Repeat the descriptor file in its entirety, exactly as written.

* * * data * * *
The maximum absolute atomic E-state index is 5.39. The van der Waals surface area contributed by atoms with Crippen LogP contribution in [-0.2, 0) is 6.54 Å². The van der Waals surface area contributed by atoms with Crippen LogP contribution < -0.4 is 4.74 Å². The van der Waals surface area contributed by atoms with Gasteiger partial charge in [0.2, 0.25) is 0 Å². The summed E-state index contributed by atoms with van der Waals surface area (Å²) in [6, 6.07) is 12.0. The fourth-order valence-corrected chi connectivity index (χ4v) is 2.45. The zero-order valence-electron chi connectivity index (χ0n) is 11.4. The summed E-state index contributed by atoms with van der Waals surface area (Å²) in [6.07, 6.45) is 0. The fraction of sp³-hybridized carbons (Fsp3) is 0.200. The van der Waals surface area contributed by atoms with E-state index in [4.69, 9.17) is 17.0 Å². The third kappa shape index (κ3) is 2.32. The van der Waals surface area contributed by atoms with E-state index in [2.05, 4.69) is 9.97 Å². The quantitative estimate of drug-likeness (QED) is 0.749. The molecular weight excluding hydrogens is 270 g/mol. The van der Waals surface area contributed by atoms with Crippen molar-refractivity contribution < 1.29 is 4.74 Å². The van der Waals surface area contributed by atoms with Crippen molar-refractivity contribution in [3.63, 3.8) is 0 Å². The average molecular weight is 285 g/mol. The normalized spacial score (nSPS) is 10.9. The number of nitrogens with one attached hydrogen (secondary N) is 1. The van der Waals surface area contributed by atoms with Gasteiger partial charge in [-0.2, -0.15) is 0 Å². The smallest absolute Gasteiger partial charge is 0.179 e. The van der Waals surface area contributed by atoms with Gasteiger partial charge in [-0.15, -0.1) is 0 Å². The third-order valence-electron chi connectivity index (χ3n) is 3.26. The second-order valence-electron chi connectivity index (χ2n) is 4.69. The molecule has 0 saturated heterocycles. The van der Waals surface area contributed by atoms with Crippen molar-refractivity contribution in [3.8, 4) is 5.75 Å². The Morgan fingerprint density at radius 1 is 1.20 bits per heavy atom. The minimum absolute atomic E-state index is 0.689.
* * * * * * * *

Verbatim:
The maximum absolute atomic E-state index is 5.39. The van der Waals surface area contributed by atoms with Crippen LogP contribution in [-0.2, 0) is 6.54 Å². The van der Waals surface area contributed by atoms with Crippen LogP contribution < -0.4 is 4.74 Å². The van der Waals surface area contributed by atoms with Gasteiger partial charge in [0.2, 0.25) is 0 Å². The summed E-state index contributed by atoms with van der Waals surface area (Å²) in [6, 6.07) is 12.0. The fourth-order valence-corrected chi connectivity index (χ4v) is 2.45. The zero-order valence-electron chi connectivity index (χ0n) is 11.4. The summed E-state index contributed by atoms with van der Waals surface area (Å²) in [6.07, 6.45) is 0. The fraction of sp³-hybridized carbons (Fsp3) is 0.200. The van der Waals surface area contributed by atoms with E-state index in [4.69, 9.17) is 17.0 Å². The third kappa shape index (κ3) is 2.32. The van der Waals surface area contributed by atoms with E-state index in [2.05, 4.69) is 9.97 Å². The quantitative estimate of drug-likeness (QED) is 0.749. The molecular weight excluding hydrogens is 270 g/mol. The van der Waals surface area contributed by atoms with Crippen molar-refractivity contribution < 1.29 is 4.74 Å². The van der Waals surface area contributed by atoms with Crippen molar-refractivity contribution in [3.63, 3.8) is 0 Å². The average molecular weight is 285 g/mol. The normalized spacial score (nSPS) is 10.9. The number of nitrogens with one attached hydrogen (secondary N) is 1. The van der Waals surface area contributed by atoms with Gasteiger partial charge in [-0.2, -0.15) is 0 Å². The smallest absolute Gasteiger partial charge is 0.179 e. The van der Waals surface area contributed by atoms with Gasteiger partial charge in [-0.15, -0.1) is 0 Å². The third-order valence-electron chi connectivity index (χ3n) is 3.26. The second-order valence-electron chi connectivity index (χ2n) is 4.69. The molecule has 0 saturated heterocycles. The van der Waals surface area contributed by atoms with Crippen molar-refractivity contribution in [3.8, 4) is 5.75 Å². The Morgan fingerprint density at radius 1 is 1.20 bits per heavy atom. The minimum absolute atomic E-state index is 0.689.